Selling Joseph

By Genelle Austin-Lett

Categories: Joseph, Men in the Bible


In reading the story of Joseph, it is hard to figure out who bought and sold Joseph. In Gen 37:25-28 it reads: "…behold, a company of Ishmaelites came from Gilead with their camels bearing spicery and balm and myrrh, going to carry it down to Egypt. And Judah said unto his brethren, What profit is it if we slay our brother, and conceal his blood? Come, and let us sell him to the Ishmaelites, and let not our hand be upon him; for he is our brother and our flesh. And his brethren were content. Then there passed by Midianites merchantmen; and they drew and lifted up Joseph out of the pit, and sold Joseph to the Ishmaelites for twenty pieces of silver: and they brought Joseph into Egypt." Gen 37:36 "And the Midianites sold him into Egypt unto Potiphar, an officer of Pharaoh's, and captain of the guard."

Who sold him - the Ishmaelites or the Midianites?


That's a good question.

It is interesting to note the kinship related to these three groups of people. Joseph and his brothers are the great grandsons of Abraham. The Ishmaelites are descendants of Ishmael, Abraham's son with Hagar. The Midianites are descendants of Abraham's family with Keturah, his second wife.

Richards writes, "They [Joseph's brothers] sold him to some Midianite slave-traders of the Ishmaelite nation, who in turn sold him in Egypt to Potiphar, captain of the royal guard (Gen 37)."1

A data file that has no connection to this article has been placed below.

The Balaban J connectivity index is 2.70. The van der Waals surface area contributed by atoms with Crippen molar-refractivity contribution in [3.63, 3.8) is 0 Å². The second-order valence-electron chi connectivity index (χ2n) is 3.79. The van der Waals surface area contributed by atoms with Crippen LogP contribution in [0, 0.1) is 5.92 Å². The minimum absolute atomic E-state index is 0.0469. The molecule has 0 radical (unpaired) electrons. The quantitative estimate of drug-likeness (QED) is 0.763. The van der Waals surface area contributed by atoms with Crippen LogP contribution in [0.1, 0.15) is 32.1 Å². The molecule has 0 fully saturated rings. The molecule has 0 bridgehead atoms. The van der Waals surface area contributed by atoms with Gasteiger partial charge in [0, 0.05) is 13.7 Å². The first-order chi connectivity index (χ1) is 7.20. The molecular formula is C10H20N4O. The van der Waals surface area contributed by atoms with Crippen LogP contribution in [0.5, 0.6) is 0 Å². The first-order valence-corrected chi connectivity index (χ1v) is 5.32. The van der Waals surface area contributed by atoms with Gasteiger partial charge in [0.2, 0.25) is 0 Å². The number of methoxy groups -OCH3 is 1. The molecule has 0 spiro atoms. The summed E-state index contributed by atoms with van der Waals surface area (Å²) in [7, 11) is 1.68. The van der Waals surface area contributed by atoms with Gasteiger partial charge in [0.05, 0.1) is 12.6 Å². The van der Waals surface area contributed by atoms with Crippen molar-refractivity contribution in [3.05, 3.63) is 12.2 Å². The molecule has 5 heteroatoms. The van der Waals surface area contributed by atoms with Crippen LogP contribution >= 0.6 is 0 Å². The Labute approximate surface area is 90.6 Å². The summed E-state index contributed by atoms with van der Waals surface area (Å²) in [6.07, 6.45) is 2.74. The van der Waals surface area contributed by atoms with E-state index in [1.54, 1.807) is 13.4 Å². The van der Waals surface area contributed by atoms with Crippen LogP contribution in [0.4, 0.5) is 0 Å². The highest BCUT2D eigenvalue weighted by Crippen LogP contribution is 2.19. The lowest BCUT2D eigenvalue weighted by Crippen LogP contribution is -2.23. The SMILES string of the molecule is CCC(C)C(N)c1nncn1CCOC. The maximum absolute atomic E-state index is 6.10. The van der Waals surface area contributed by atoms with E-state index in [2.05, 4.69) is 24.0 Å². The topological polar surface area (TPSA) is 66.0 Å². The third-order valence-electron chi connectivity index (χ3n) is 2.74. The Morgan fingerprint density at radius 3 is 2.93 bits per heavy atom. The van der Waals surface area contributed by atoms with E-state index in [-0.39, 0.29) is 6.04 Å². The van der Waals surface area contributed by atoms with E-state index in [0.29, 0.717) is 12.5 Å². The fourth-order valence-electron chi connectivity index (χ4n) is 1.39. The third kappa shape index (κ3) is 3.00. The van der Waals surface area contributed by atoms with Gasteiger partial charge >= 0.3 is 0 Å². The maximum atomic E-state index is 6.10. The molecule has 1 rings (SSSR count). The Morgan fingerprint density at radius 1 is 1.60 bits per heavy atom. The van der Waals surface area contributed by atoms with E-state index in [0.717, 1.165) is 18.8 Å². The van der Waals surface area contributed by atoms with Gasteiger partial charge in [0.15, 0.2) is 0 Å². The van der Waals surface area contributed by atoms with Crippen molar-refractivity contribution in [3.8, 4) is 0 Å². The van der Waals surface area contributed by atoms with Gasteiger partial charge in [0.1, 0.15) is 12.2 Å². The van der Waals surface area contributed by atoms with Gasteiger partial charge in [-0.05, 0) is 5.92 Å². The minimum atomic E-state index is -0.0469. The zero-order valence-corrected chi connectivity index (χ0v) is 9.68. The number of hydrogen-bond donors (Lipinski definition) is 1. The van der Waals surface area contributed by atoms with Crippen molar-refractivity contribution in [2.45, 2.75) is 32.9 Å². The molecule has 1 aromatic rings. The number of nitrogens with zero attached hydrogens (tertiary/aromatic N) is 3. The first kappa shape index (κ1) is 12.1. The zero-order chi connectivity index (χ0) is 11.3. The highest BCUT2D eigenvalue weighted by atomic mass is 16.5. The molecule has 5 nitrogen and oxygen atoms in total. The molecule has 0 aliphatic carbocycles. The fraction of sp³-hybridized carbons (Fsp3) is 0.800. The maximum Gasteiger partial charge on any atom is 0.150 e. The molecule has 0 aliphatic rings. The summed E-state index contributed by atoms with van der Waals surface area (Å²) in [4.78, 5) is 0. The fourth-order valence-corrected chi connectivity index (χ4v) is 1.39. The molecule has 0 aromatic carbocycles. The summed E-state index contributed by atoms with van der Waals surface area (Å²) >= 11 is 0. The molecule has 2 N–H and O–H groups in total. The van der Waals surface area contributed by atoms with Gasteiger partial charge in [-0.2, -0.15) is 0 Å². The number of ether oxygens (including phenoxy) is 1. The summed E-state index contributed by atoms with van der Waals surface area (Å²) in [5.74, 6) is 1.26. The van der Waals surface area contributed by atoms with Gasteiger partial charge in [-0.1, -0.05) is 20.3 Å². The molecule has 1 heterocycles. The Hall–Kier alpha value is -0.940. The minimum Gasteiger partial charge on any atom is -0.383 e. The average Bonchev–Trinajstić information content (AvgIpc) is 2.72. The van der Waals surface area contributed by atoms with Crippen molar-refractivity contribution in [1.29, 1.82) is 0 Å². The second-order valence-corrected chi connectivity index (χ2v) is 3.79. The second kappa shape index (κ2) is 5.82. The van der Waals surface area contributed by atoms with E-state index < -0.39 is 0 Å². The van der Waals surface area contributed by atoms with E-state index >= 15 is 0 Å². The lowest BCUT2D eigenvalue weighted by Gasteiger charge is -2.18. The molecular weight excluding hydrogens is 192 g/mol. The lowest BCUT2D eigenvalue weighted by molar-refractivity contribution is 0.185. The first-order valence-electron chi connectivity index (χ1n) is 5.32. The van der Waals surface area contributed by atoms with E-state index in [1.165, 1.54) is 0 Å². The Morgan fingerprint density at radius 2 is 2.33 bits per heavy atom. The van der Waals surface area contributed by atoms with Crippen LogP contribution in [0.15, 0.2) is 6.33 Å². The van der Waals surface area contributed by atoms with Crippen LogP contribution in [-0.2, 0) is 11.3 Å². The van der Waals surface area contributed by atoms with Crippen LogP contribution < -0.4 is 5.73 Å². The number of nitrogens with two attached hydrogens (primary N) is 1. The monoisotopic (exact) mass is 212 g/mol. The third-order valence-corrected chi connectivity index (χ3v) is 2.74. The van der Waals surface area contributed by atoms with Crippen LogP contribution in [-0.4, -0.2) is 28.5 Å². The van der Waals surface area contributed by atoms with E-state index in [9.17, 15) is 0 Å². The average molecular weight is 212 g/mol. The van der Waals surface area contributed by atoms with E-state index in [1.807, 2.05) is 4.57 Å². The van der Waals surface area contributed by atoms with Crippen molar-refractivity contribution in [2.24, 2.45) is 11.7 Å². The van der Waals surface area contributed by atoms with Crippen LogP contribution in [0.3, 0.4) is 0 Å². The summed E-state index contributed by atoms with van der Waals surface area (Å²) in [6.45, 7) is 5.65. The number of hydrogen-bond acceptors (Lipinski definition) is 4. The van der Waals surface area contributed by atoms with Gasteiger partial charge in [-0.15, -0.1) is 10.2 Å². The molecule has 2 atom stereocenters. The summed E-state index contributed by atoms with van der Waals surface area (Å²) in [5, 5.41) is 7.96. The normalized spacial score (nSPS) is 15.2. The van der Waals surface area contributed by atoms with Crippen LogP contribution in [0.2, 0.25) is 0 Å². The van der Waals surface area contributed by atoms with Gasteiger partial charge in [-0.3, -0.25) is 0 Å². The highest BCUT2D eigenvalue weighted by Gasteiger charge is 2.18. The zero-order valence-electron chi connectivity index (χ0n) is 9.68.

That's probably the easiest explanation. Further research offers a couple of other interesting possibilities. For example, in the New Interpreter's Bible, it is suggested: "Some would resolve the issue by identifying the Midianites with the Ishmaelites (see Judg 8:24)…" "Others posit two interwoven traditions: (1) Reuben and the Midianites, who kidnap Joseph; (2) Judah and the Ishmaelites, to whom Joseph is sold."2

"The brothers agree and sell him for twenty shekels (see Lev 27:5) to the Ishmaelites (or the Midianites kidnap him), and he is sold on the Egyptian slave market."3

Another possibility is from John Gibson. He contends it is the combination of two accounts: the "E" and the "J" sources. The "E" account speaks of Reuben and the Midianites and the "J" source speaks of Judah and the Ishmaelites. He contends it's not important who sold Joseph. "The end result in either case is the same. The brothers engineer Joseph's disappearance and make out to their old father that he is dead. What should concern us more is the motives and characters of the participants, particularly perhaps Joseph who, it will be noticed, is given nothing at all to do or say throughout the whole of this scene. It is there that the lessons of this frightening story of a family hopelessly at odds with itself are to be found."4

If you have another explanation, please let us know.


1 Lawrence O. Richards. Richards Complete Bible Dictionary. Iowa Falls: World Bible Publishers, Inc. 2002 p. 581.

2 The New Interpreter's Bible. Nashville: Abingdon Press, 1994 vol 1 p. 599

3 Ibid. p. 600

4 John L. Gibson. Genesis, Daily Study Bible Series. Louisville: Westminster John Knox Press, 1982 vol 2 pp. 234-235

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